The Chair said that this meeting is only intended to be an initial foray into the subject of local government finances, because some issues had been raised during the budget briefings that needed to be addressed. The Committee will obviously have to consider the topic further at a later date. But some questions he would like to raise now, even if they cannot all be answered today, include: What criteria is used to determine the local government equitable share of the national revenue? How is this formula created, if in fact there is such a formula? Is this distribution even Constitutional, especially in the context of R293 towns? And does it take sufficient account of the need for fiscal equalisation based on the ability of individual municipalities to raise revenue?
Professor Du Toit (ANC) said he had several comments to make. First, it seems that the Finance and Fiscal Commission has a different approach to this issue than the Department of Finance. Second, it appears that there is a problem because it is only the revenue raised nationally that is subject to equalisation. Third, he is worried about possible distortions emanating from horizontal inequalities.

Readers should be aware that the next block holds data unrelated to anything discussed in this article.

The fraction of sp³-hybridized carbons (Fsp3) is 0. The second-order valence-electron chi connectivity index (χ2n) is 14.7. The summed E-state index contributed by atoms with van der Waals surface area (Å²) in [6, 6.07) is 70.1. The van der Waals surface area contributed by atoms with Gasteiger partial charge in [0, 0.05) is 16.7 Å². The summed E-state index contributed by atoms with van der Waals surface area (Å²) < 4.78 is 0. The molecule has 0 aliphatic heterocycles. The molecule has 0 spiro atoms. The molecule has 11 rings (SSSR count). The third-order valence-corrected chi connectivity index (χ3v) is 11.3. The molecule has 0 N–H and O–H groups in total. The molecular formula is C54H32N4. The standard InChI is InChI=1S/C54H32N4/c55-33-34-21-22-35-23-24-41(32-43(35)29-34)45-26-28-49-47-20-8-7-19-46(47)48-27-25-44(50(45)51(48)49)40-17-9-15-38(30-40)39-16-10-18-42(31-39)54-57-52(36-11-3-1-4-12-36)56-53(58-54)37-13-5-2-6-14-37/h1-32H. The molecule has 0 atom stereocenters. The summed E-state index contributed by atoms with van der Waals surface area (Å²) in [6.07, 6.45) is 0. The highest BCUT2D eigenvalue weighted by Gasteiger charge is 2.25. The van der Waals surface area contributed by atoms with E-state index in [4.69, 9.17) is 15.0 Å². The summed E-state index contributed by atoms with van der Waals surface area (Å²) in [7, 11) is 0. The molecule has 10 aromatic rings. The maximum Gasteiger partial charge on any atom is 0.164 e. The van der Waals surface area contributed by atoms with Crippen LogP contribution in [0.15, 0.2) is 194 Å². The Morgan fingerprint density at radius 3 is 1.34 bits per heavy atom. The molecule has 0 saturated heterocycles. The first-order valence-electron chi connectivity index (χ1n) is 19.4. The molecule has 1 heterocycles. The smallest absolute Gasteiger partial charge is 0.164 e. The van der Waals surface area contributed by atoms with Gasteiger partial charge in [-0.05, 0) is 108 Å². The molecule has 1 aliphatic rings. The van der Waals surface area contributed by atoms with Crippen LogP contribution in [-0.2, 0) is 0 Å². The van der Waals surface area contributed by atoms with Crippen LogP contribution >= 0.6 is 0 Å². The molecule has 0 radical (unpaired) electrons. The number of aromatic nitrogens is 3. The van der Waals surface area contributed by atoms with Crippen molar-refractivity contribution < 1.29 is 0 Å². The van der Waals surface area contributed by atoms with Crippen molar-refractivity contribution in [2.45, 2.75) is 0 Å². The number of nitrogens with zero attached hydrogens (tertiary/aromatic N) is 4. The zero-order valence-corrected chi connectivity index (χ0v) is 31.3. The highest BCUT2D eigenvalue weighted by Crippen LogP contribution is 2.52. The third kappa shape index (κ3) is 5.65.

Mr Bhabha (NCOP, ANC Mpumalanga) said it seems that the equalisation programme as it currently stands would penalise municipalities that are more efficient in revenue collection.
The Chair said that since this meeting is intended to be more of a dialogue than a question-and-answer session, he will not ask for responses to these questions now. People should note that the issues have been raised. He invited Mr Momoniat, Chief Director for Intergovernmental Relations in the Department of Finance, to speak.
Mr Momoniat read a section from the handout he distributed on the division of revenue. It reads: "The vertical division of resources is not done by means of a formula. It is a function of the expenditure responsibilities of each sphere and their revenue capacity. National government is mainly responsible for economic services (finance, trade and industry, labour), protection services (police, defence, justice, prisons), housing and general administration. The responsibilities of provinces include primary and secondary education, health and welfare services, provincial roads and local economic development. Housing is a joint responsibility."